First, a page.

Created by diversity/inclusion expert and cultural anthropologist, Dr. Michael Baran, this on-line program draws on the latest social science research to explain implicit bias in a unique and engaging way. The program focuses on concrete solutions and includes an interactive activity - with photographs and quotes from real people - to reduce bias, to spark productive conversations about sensitive topics, and to build an inclusive culture for working and learning.
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An interactive web-based program that makes learning about race and diversity fun, educational and meaningful to everyday life while also effectively reducing bias and sparking courageous conversations. It has been played by hundreds of thousands of people in businesses and schools throughout the country.
A fun two-player guessing game designed to stimulate a productive dialogue between adults/educators and children regarding the complex and sensitive issues of race and ethnicity. Named as one of the top 100 educational products by Common Sense Media.
It is currently available in the Apple iTunes store:
This Alexa app provides concrete daily actions you can take in a realistic way to reduce implicit bias. Although it's geared toward reducing your bias at work, if you put in the time, it will have rippling benefits throughout all the contexts of your life.
This Alexa app offers up daily ideas to help adults (parents, guardians, teachers and others) start conversations with children to reduce or even prevent bias from forming.
Interactive Diversity Solutions is passionate about bringing a social science perspective to reducing bias and creating more inclusive spaces to work and to learn. We work with your organization to find the right combination of services for your specific needs. Services offered include:
Speaker Services: Dr. Baran, cultural anthropologist and President of IDS, has spoken on race and diversity issues throughout the country and the world. He has presented to representatives from corporations (such as Boeing, Alaska Air, Costco, and Starbucks), schools (ranging from Harvard University to high schools and middle schools) and foundations/non-profits (such as MacArthur Foundation, National Human Services Assembly and Transform Justice). Recent speaking topics include: Reducing Implicit Bias Through Social Science, Flipping the Classroom on Race and Diversity, Multiple and Complex Identities in Times of Disruptive Change, Creating Inclusive Spaces: New Ways to Think and Talk about Race and Diversity.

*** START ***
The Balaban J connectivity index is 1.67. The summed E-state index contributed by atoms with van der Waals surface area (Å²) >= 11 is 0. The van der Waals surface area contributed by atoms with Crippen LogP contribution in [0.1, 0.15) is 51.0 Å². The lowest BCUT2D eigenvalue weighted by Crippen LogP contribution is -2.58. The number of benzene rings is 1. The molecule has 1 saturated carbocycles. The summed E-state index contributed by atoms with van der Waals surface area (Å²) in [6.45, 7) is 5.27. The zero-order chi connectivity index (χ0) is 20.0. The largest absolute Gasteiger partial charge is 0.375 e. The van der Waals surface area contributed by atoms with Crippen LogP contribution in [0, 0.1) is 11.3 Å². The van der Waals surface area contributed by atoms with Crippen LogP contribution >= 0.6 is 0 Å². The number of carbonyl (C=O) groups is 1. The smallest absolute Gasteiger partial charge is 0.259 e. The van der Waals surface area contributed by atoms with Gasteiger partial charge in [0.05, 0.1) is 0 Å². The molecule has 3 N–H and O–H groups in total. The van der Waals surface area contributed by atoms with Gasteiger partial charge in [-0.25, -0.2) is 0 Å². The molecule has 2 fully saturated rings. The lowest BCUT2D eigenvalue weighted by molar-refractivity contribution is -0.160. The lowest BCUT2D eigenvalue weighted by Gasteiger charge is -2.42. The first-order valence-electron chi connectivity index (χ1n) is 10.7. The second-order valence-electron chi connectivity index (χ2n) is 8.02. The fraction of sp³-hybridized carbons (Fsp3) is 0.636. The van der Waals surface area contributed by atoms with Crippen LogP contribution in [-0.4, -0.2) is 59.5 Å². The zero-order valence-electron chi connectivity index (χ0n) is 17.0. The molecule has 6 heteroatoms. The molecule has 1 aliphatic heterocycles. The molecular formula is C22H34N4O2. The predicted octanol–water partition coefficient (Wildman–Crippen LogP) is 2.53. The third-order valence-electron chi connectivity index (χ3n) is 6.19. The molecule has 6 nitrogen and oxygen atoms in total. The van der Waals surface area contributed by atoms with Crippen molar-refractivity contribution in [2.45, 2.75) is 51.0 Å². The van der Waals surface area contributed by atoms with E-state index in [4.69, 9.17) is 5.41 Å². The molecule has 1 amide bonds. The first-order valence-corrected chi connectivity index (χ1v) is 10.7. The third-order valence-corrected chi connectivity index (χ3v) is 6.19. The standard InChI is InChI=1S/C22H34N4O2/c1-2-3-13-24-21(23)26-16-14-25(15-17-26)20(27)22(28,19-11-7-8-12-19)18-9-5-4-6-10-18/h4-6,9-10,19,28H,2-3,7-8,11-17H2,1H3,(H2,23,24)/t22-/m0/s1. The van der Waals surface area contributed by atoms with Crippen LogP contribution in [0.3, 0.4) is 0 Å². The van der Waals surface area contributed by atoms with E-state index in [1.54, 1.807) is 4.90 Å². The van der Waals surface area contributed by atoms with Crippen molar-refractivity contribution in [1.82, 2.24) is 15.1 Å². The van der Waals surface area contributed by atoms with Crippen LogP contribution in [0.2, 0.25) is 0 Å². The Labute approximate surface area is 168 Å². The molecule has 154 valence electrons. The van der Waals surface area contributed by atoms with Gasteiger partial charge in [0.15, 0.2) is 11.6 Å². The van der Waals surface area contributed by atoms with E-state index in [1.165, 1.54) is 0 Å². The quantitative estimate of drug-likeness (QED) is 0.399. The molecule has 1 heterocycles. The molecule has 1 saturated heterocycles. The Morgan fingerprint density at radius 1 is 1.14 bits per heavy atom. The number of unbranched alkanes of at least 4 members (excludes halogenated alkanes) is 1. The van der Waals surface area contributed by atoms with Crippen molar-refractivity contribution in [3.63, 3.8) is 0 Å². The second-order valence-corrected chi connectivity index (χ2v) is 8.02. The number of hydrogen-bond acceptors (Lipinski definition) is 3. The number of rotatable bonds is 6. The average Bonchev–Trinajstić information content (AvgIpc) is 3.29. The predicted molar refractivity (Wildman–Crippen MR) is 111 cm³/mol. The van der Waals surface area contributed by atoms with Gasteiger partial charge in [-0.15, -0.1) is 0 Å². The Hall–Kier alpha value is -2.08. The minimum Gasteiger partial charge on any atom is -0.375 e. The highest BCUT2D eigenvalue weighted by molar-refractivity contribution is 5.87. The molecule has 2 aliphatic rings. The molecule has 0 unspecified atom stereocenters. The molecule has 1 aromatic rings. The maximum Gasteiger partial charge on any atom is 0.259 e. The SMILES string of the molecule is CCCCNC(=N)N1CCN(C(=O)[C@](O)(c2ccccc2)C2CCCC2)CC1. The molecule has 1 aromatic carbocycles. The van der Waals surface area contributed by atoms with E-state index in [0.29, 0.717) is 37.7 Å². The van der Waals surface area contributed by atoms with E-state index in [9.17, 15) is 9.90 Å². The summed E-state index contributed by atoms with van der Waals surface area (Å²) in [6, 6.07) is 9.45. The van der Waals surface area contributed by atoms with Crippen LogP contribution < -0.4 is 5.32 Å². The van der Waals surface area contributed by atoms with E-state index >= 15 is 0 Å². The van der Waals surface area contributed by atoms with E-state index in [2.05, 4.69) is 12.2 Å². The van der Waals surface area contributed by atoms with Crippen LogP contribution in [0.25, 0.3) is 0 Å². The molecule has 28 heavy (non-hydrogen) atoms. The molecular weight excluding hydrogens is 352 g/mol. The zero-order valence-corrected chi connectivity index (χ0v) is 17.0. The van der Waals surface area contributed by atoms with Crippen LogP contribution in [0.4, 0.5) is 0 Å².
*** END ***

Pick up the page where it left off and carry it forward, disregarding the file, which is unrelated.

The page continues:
Workshops: In addition to speaking services, experienced facilitator Dr. Baran can lead smaller group discussions. These sessions will be highly interactive and designed to spark conversation, bring people together and increase inclusion in both work and learning environments. Workshop topics can be tailored to provide the learning experience your organization is seeking. Workshops can be given to everyone in an organization or for specific groups such as employee resource groups, leadership teams, diversity officers, recruiters, human resources, etc.
Train-the-Trainer: If an organization prefers to facilitate its own workshops internally, Dr. Baran can conduct train-the-trainer workshops, working specifically with the diversity team, the HR leadership and/or the learning and development team to provide interactive activities and lessons from the social sciences that can be applied to the workplace to reduce bias and increase inclusion.
Interactive Digital eLearning Programs: Our eLearning programs cover key topics that promote inclusive and respectful workplace environments in an engaging and educational way. They are backed by the latest social science research and customizable to meet the needs of any organization. Programs can be used as self-contained compliance modules for new and existing employees, or as pre-work and/or follow-up for in-person learning experiences.
In all my years I have yet to see a tool with as much potential to change the way people think about diversity and which also allows people to have those courageous conversations that need to happen.
What works so well about the (Don’t) Guess My Race diversity program is that it’s very easy for employees to use—it’s fun and interesting, done on their own time and pace. But what really excites me, as opposed to other diversity initiatives, is that this one actually has the potential to impact how employees view and talk about race and diversity issues. It opens up great conversations and raises issues around implicit bias. (Don’t) Guess My Race is really going to make a difference to any company looking to not just avoid problems around diversity (though it will accomplish this as well), but to strive towards an inclusive and diverse company culture.
The game was incredibly effective at unsettling students’ understandings of race and pushing them to think more deeply at how racialization works. It’s engaging and effective.
By combining gaming, art, the participants own poignant words, and bite-sized nuggets of anthropological insight into how race developed—or rather how we developed it, Baran is turning a conversation stopper into a conversation starter.